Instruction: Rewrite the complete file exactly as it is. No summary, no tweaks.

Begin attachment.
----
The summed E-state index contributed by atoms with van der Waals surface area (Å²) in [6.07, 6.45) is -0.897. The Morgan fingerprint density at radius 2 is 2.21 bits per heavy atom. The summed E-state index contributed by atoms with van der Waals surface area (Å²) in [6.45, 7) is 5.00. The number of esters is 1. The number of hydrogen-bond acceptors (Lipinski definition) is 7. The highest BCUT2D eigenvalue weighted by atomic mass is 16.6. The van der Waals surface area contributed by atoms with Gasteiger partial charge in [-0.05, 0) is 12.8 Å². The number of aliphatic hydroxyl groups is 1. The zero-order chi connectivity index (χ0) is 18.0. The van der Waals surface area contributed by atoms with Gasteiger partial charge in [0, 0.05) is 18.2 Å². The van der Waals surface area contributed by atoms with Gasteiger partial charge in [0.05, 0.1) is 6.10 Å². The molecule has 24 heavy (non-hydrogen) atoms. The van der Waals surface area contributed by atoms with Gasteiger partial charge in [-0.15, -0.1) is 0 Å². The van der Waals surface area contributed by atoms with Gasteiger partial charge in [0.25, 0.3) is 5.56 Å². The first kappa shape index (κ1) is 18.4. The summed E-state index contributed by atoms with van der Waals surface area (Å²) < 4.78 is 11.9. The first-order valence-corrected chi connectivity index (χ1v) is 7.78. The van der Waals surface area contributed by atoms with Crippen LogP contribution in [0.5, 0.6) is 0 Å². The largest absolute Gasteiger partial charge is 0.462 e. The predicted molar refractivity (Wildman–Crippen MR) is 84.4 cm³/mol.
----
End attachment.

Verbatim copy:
The summed E-state index contributed by atoms with van der Waals surface area (Å²) in [6.07, 6.45) is -0.897. The Morgan fingerprint density at radius 2 is 2.21 bits per heavy atom. The summed E-state index contributed by atoms with van der Waals surface area (Å²) in [6.45, 7) is 5.00. The number of esters is 1. The number of hydrogen-bond acceptors (Lipinski definition) is 7. The highest BCUT2D eigenvalue weighted by atomic mass is 16.6. The van der Waals surface area contributed by atoms with Gasteiger partial charge in [-0.05, 0) is 12.8 Å². The number of aliphatic hydroxyl groups is 1. The zero-order chi connectivity index (χ0) is 18.0. The van der Waals surface area contributed by atoms with Gasteiger partial charge in [0, 0.05) is 18.2 Å². The van der Waals surface area contributed by atoms with Gasteiger partial charge in [0.05, 0.1) is 6.10 Å². The molecule has 24 heavy (non-hydrogen) atoms. The van der Waals surface area contributed by atoms with Gasteiger partial charge in [-0.15, -0.1) is 0 Å². The van der Waals surface area contributed by atoms with Gasteiger partial charge in [0.25, 0.3) is 5.56 Å². The first kappa shape index (κ1) is 18.4. The summed E-state index contributed by atoms with van der Waals surface area (Å²) < 4.78 is 11.9. The first-order valence-corrected chi connectivity index (χ1v) is 7.78. The van der Waals surface area contributed by atoms with Crippen LogP contribution in [0.5, 0.6) is 0 Å². The largest absolute Gasteiger partial charge is 0.462 e. The predicted molar refractivity (Wildman–Crippen MR) is 84.4 cm³/mol.